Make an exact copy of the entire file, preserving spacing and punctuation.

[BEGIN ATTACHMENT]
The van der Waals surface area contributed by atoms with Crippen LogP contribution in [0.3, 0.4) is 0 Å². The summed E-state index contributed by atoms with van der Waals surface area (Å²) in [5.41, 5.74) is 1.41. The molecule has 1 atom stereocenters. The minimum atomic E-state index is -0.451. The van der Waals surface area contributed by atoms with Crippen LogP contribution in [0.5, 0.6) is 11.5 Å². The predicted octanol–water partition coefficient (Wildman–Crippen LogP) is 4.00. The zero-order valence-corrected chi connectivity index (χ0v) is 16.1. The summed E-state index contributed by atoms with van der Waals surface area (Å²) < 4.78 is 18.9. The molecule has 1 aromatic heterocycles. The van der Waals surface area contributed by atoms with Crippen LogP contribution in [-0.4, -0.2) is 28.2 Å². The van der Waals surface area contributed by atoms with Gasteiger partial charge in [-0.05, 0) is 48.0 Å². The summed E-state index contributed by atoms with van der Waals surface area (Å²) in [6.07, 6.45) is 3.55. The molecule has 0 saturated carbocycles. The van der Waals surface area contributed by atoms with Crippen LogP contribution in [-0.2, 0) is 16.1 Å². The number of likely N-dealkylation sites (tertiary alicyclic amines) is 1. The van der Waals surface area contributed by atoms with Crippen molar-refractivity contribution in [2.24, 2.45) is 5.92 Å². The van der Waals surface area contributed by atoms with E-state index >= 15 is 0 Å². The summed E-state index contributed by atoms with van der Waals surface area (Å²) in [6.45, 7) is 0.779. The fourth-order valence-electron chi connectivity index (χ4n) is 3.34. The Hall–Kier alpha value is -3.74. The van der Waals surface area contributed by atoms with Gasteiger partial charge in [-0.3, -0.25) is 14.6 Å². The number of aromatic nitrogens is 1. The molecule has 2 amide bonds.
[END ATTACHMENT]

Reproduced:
The van der Waals surface area contributed by atoms with Crippen LogP contribution in [0.3, 0.4) is 0 Å². The summed E-state index contributed by atoms with van der Waals surface area (Å²) in [5.41, 5.74) is 1.41. The molecule has 1 atom stereocenters. The minimum atomic E-state index is -0.451. The van der Waals surface area contributed by atoms with Crippen LogP contribution in [0.5, 0.6) is 11.5 Å². The predicted octanol–water partition coefficient (Wildman–Crippen LogP) is 4.00. The zero-order valence-corrected chi connectivity index (χ0v) is 16.1. The summed E-state index contributed by atoms with van der Waals surface area (Å²) < 4.78 is 18.9. The molecule has 1 aromatic heterocycles. The van der Waals surface area contributed by atoms with Crippen LogP contribution in [-0.4, -0.2) is 28.2 Å². The van der Waals surface area contributed by atoms with Gasteiger partial charge in [-0.05, 0) is 48.0 Å². The summed E-state index contributed by atoms with van der Waals surface area (Å²) in [6.07, 6.45) is 3.55. The molecule has 0 saturated carbocycles. The van der Waals surface area contributed by atoms with Crippen LogP contribution in [-0.2, 0) is 16.1 Å². The number of likely N-dealkylation sites (tertiary alicyclic amines) is 1. The van der Waals surface area contributed by atoms with Crippen molar-refractivity contribution in [2.24, 2.45) is 5.92 Å². The van der Waals surface area contributed by atoms with E-state index >= 15 is 0 Å². The summed E-state index contributed by atoms with van der Waals surface area (Å²) in [6.45, 7) is 0.779. The fourth-order valence-electron chi connectivity index (χ4n) is 3.34. The Hall–Kier alpha value is -3.74. The van der Waals surface area contributed by atoms with Gasteiger partial charge in [-0.3, -0.25) is 14.6 Å². The number of aromatic nitrogens is 1. The molecule has 2 amide bonds.